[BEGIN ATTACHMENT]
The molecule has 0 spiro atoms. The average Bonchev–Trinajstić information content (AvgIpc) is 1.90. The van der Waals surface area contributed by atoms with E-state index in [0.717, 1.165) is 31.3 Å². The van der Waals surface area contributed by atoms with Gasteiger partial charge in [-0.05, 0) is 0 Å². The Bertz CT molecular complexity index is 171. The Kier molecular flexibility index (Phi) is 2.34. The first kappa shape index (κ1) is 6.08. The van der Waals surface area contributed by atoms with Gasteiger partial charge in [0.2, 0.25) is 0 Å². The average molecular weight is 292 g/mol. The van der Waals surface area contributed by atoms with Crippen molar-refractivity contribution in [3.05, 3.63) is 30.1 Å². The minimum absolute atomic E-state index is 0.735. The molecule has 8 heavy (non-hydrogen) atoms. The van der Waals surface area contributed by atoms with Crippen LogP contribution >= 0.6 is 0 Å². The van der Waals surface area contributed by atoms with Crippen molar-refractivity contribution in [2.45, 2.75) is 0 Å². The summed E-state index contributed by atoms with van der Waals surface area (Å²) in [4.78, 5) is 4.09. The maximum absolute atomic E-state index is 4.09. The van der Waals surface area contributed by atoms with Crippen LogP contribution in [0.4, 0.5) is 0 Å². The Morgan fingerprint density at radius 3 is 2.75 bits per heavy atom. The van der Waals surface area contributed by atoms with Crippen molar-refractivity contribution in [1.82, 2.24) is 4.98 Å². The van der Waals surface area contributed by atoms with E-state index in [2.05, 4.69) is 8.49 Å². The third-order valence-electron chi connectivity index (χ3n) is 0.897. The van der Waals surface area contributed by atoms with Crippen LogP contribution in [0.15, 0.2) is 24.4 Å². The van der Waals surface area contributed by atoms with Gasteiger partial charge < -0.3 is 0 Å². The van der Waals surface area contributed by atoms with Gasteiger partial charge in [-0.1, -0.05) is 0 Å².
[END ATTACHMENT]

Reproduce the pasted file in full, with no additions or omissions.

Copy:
The molecule has 0 spiro atoms. The average Bonchev–Trinajstić information content (AvgIpc) is 1.90. The van der Waals surface area contributed by atoms with E-state index in [0.717, 1.165) is 31.3 Å². The van der Waals surface area contributed by atoms with Gasteiger partial charge in [-0.05, 0) is 0 Å². The Bertz CT molecular complexity index is 171. The Kier molecular flexibility index (Phi) is 2.34. The first kappa shape index (κ1) is 6.08. The van der Waals surface area contributed by atoms with Gasteiger partial charge in [0.2, 0.25) is 0 Å². The average molecular weight is 292 g/mol. The van der Waals surface area contributed by atoms with Crippen molar-refractivity contribution in [3.05, 3.63) is 30.1 Å². The minimum absolute atomic E-state index is 0.735. The molecule has 8 heavy (non-hydrogen) atoms. The van der Waals surface area contributed by atoms with Crippen LogP contribution >= 0.6 is 0 Å². The van der Waals surface area contributed by atoms with Crippen molar-refractivity contribution in [2.45, 2.75) is 0 Å². The summed E-state index contributed by atoms with van der Waals surface area (Å²) in [4.78, 5) is 4.09. The maximum absolute atomic E-state index is 4.09. The van der Waals surface area contributed by atoms with Crippen LogP contribution in [0.4, 0.5) is 0 Å². The Morgan fingerprint density at radius 3 is 2.75 bits per heavy atom. The van der Waals surface area contributed by atoms with Crippen molar-refractivity contribution in [1.82, 2.24) is 4.98 Å². The van der Waals surface area contributed by atoms with E-state index in [2.05, 4.69) is 8.49 Å². The third-order valence-electron chi connectivity index (χ3n) is 0.897. The van der Waals surface area contributed by atoms with Crippen LogP contribution in [0.15, 0.2) is 24.4 Å². The van der Waals surface area contributed by atoms with Gasteiger partial charge < -0.3 is 0 Å². The van der Waals surface area contributed by atoms with Gasteiger partial charge in [-0.1, -0.05) is 0 Å².